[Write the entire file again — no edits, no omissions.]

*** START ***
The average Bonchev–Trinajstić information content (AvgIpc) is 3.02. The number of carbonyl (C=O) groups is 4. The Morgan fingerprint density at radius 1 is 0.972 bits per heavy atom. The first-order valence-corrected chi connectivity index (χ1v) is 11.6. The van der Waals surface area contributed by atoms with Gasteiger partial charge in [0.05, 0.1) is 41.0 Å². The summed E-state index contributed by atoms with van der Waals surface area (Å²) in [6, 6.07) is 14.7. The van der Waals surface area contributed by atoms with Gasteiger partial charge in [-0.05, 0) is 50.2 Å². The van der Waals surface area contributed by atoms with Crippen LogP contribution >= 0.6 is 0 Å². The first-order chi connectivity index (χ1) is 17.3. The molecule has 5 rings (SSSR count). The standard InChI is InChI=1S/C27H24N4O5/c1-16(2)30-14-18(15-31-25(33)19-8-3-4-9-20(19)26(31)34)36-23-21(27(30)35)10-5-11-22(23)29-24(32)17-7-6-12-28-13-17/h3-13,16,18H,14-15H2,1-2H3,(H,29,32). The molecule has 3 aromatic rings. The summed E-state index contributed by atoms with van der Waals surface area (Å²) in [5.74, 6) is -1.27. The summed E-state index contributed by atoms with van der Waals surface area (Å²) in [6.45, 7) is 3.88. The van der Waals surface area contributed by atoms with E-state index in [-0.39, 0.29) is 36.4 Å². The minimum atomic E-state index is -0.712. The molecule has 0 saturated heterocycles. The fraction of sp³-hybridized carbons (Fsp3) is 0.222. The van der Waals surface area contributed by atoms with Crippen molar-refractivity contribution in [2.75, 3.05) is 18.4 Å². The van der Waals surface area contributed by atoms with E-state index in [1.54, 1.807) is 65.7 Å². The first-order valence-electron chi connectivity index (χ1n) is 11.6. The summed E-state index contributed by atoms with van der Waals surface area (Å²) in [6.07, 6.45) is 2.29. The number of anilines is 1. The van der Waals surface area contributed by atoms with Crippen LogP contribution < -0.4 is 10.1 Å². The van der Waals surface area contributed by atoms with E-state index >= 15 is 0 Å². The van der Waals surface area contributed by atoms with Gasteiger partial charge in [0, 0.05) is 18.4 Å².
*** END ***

The average Bonchev–Trinajstić information content (AvgIpc) is 3.02. The number of carbonyl (C=O) groups is 4. The Morgan fingerprint density at radius 1 is 0.972 bits per heavy atom. The first-order valence-corrected chi connectivity index (χ1v) is 11.6. The van der Waals surface area contributed by atoms with Gasteiger partial charge in [0.05, 0.1) is 41.0 Å². The summed E-state index contributed by atoms with van der Waals surface area (Å²) in [6, 6.07) is 14.7. The van der Waals surface area contributed by atoms with Gasteiger partial charge in [-0.05, 0) is 50.2 Å². The van der Waals surface area contributed by atoms with Crippen LogP contribution >= 0.6 is 0 Å². The first-order chi connectivity index (χ1) is 17.3. The molecule has 5 rings (SSSR count). The standard InChI is InChI=1S/C27H24N4O5/c1-16(2)30-14-18(15-31-25(33)19-8-3-4-9-20(19)26(31)34)36-23-21(27(30)35)10-5-11-22(23)29-24(32)17-7-6-12-28-13-17/h3-13,16,18H,14-15H2,1-2H3,(H,29,32). The molecule has 3 aromatic rings. The summed E-state index contributed by atoms with van der Waals surface area (Å²) in [5.74, 6) is -1.27. The summed E-state index contributed by atoms with van der Waals surface area (Å²) in [6.45, 7) is 3.88. The van der Waals surface area contributed by atoms with E-state index in [-0.39, 0.29) is 36.4 Å². The minimum atomic E-state index is -0.712. The molecule has 0 saturated heterocycles. The fraction of sp³-hybridized carbons (Fsp3) is 0.222. The van der Waals surface area contributed by atoms with Crippen molar-refractivity contribution in [2.75, 3.05) is 18.4 Å². The van der Waals surface area contributed by atoms with E-state index in [1.54, 1.807) is 65.7 Å². The first-order valence-electron chi connectivity index (χ1n) is 11.6. The summed E-state index contributed by atoms with van der Waals surface area (Å²) in [6.07, 6.45) is 2.29. The number of anilines is 1. The van der Waals surface area contributed by atoms with Crippen LogP contribution < -0.4 is 10.1 Å². The van der Waals surface area contributed by atoms with E-state index >= 15 is 0 Å². The van der Waals surface area contributed by atoms with Gasteiger partial charge in [0, 0.05) is 18.4 Å².